Satisfying to spectacular as you ascend model lines. Each engine a paragon of smoothness, and all best enjoyed with conventional manual transmission. SMT feels ill-mannered in all but racetracklike driving. With automatic, test 325 convertible did 8.1 sec 0-60 mph. With manual, test 330 coupe did 6.8 sec, M3 convertible 5.4. BMW pegs 330s at 7 sec 0-60 with automatic, 6.4 with manual.
Test 325 convertible with automatic transmission averaged 16.2-22.0 mpg, depending on city/highway mix. In M3 tests, coupe with SMT averaged 17.7 mpg, convertible with conventional manual 18.7. All models require premium-grade fuel.
Firmly composed. Comfort deteriorates somewhat with tires larger than 17s. Stiffer-yet settings, high-speed, low-profile tires make M3s thumpy, though not brutal.
The class benchmark for overall control, steering feel, though margin is slim over best rivals. Standard antiskid system adds to safety, but mediocre traction in snow with base tires, poor grip on wet roads with sport treads. All stop with swift, stable assurance.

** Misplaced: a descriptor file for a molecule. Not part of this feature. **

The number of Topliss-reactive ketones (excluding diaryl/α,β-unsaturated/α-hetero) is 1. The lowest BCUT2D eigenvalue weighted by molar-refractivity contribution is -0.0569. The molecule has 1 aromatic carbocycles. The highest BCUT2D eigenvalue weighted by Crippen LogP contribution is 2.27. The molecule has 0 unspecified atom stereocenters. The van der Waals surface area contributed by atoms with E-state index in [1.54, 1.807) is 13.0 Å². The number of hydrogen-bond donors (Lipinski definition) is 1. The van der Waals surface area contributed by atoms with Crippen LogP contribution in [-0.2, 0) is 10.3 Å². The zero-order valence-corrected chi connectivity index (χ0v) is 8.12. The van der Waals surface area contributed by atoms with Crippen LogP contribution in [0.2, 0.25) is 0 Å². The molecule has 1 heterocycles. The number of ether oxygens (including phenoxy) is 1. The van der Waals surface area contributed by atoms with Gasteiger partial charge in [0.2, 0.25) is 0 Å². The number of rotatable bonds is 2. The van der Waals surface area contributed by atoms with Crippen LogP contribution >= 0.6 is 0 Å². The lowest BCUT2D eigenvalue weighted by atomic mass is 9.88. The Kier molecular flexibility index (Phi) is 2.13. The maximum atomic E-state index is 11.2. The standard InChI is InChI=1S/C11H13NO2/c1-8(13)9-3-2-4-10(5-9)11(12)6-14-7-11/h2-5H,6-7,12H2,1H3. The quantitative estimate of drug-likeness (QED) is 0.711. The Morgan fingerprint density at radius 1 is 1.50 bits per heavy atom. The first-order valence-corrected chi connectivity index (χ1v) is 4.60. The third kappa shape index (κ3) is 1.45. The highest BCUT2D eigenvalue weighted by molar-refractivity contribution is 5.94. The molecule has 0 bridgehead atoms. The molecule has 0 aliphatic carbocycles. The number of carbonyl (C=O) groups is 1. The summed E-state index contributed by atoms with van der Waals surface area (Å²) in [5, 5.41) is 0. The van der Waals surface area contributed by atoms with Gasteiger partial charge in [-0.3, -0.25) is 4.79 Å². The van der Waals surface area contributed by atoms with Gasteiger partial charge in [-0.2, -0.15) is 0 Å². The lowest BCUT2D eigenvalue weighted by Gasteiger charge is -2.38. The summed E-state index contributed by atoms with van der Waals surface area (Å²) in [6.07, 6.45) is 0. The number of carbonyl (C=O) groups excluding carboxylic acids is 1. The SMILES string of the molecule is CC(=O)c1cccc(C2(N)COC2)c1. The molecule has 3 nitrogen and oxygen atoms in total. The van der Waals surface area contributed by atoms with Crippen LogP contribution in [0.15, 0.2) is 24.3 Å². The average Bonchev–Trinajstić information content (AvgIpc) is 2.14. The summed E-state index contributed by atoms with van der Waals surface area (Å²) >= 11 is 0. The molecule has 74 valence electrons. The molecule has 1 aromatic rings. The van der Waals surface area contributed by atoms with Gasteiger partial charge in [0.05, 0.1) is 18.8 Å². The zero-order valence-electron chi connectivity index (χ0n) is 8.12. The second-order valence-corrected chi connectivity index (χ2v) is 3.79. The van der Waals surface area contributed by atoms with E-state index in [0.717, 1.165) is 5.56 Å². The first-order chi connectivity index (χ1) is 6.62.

Convertibles suffer the most wind rush, M3s emit pronounced tire roar and a loud, raspy engine note. Others pretty quiet overall, and all are mechanically refined.
Steering-wheel audio, cruise controls complement well-arranged dashboard, but navigation system a chore to program. Making leather optional for most models is penny pinching by BMW.
Upright cabin seems narrow, but isn't cramped. Leg room plentiful. Standard tilt/telescope steering wheel helps driver comfort, but tester complaints included subpar lumbar support, tight head room for the very tall. Visibility fine except top-up in convertibles.